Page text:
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Posted May 18, 2009 | Copyright © The Northern Virginia Daily
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'Wild West' theme draws thousands

The Lone Ranger and his horse Silver
The Lone Ranger and his horse, Silver, greet the crowd as the grand marshal of the parade during the 27th Annual Mayfest at Strasburg on Saturday. Andrew Thayer/Daily

Daniel Smelcer swings
Daniel Smelcer swings to ring the bell while his brother, Austin, and grandmother, Sharon Halpin, look on during Mayfest on Saturday. Andrew Thayer/Daily

Strasburg Volunteer Rescue Squad float
A float by the Strasburg Volunteer Rescue Squad thanks the people for their support during the Mayfest parade. Andrew Thayer/Daily

North Holliday Street is filled with people
North Holliday Street is filled with people enjoying the children's activities, music and food Saturday. Andrew Thayer/Daily

Mayor Tim Taylor
Tim Taylor, mayor, waves to the crowd during the parade at the 27th Annual Mayfest at Strasburg on Saturday. Andrew Thayer/Daily

Strasburg High School Band marches
Strasburg High School Band marches down King Street while playing music for the crowd during the parade at the 27th Annual Mayfest at Strasburg on Saturday. Andrew Thayer/Daily


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By Linwood Outlaw III -- loutlaw@nvdaily.com

STRASBURG -- It had a western feel that was different from any atmosphere in years past, but many of the traditional activities residents have come to enjoy remained intact as the town celebrated its 27th Annual Mayfest in grand style on Saturday.

An estimated 10,000 people attended the event which carried a "Wild West" theme, festival chairman Richard Orndorff said. "It truly is a community event. I think our theme this year is working very, very well," he said. "We've had various themes over the years. This probably has been the most fun and the most utilized. Even some of the volunteers are in western garb ... It's going to be hard to top [next year]."

Saturday's festivities kicked off with an early morning pancake breakfast sponsored by the Strasburg Volunteer Fire Department, followed by a 5K Fun Run/Walk that included a ribbon cutting ceremony for the new walking trail at the town park.

Patrons strolled through the downtown area to look at arts and crafts on display, while also taking in some live music entertainment. Pony rides, face and hair painting, air bouncers and other children's activities were also in full swing. Because of economic circumstances, festival organizers had to scale back on a few activities that were held at previous Mayfest events, including a petting zoo.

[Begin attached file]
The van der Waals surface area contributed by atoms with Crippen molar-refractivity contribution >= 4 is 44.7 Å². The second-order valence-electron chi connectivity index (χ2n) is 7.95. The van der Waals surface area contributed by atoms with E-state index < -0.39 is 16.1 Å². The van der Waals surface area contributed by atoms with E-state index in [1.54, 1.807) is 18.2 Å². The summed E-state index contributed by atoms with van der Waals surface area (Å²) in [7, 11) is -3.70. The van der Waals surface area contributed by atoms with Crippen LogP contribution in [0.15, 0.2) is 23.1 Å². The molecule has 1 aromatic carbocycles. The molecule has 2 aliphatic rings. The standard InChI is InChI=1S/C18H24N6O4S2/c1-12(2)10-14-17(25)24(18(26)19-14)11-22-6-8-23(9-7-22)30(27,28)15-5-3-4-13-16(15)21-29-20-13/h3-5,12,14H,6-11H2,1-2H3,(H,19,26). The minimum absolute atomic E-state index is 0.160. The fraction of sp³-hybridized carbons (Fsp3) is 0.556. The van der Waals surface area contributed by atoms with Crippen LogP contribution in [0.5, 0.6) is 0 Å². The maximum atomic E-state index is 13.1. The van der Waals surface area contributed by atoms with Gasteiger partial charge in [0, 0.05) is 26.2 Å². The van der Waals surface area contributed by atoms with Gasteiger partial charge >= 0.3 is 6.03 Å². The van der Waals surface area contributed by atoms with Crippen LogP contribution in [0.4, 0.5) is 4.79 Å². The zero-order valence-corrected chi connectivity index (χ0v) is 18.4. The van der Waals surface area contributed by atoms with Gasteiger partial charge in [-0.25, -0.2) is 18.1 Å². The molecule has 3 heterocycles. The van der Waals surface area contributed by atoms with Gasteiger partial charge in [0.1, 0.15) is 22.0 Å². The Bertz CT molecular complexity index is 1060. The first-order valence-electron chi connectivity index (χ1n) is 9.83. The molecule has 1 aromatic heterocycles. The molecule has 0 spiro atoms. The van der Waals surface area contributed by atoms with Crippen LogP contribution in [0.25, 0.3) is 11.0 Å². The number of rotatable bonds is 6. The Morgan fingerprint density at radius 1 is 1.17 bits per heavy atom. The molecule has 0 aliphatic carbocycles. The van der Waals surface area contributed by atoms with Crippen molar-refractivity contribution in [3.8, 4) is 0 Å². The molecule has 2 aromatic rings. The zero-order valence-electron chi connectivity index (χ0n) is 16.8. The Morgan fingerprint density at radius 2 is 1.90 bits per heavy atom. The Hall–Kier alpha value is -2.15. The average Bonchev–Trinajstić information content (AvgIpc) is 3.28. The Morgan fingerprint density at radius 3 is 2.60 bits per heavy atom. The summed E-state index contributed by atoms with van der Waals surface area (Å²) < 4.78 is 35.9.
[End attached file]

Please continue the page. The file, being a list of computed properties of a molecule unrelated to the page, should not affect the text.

With many people looking to spend less and find cheaper ways to have fun, Mayfest was the perfect alternative, Orndorff said.

"We've talked about rather than vacation, this year 'staycation' is the buzz word in the industry, and that is that you stay local and do things that are less expensive," he said. "I think that it was very, very important to try and offer something for the folks who can't spend quite as much this year in doing other things. All of the entertainment is free."

Making the most of its "Wild West" theme, organizers asked The Lone Ranger -- or at least the best look-alike personality of the fictional, masked character they could find -- to serve as the grand marshal of this year's Mayfest.

The character was portrayed by Garry Cherricks, 60, a Maryland native who has gained popularity in nearby states such as Maryland, Delaware and North Carolina while appearing at numerous shows as a Lone Ranger look-alike.

Cherricks rarely breaks character while in the public eye, and he never promotes his real name. Why? "Because I'm not doing this for personal rewards," Cherricks said after meeting with fans and taking pictures with them. "I'm doing this to reach out to the kids [about] non-violence, no smoking, no drugs, no profanity and to take responsibility for their actions, just like we as kids used to. The older people, you can see them reminisce and think about those days when they were a kid."

Cherricks said his impression of Strasburg is "so high that I really can't express how I feel."

"These people have been so gracious to me and my horse [Silver], more so than any place that we have ever been. And, I really hope that they'll let us come back again," he said. "They opened up their hearts and let us come in ... I think everything is a win-win situation here, more than any other town I've ever been in."

Despite rainy weather late in the afternoon, organizers proceeded with the traditional Mayfest parade along West King and Massanutten streets as thousands of spectators looked on. Cherricks and this year's sports marshal, Olympic Gold Medalist Mary Wayte Bradburne, also appeared in the parade. Also among events that rounded out Saturday's festivities were a motorcycle cruise-in show and bachelor auction.

Danny Wuchter, 69, has attended all 27 Mayfests. Wuchter, who had several food stands on display, travels all the way from his home in Allentown, Pa., to take part in the event.

"We just enjoy Strasburg, Va. I come up for vacations. We love Northern Virginia. We love the people. And, we love doing the festival," Wuchter said. "It's a great feeling to be here."

Mayfest concluded on Sunday with a dog costume parade, duck race and fashion show at the Strasburg Theater.

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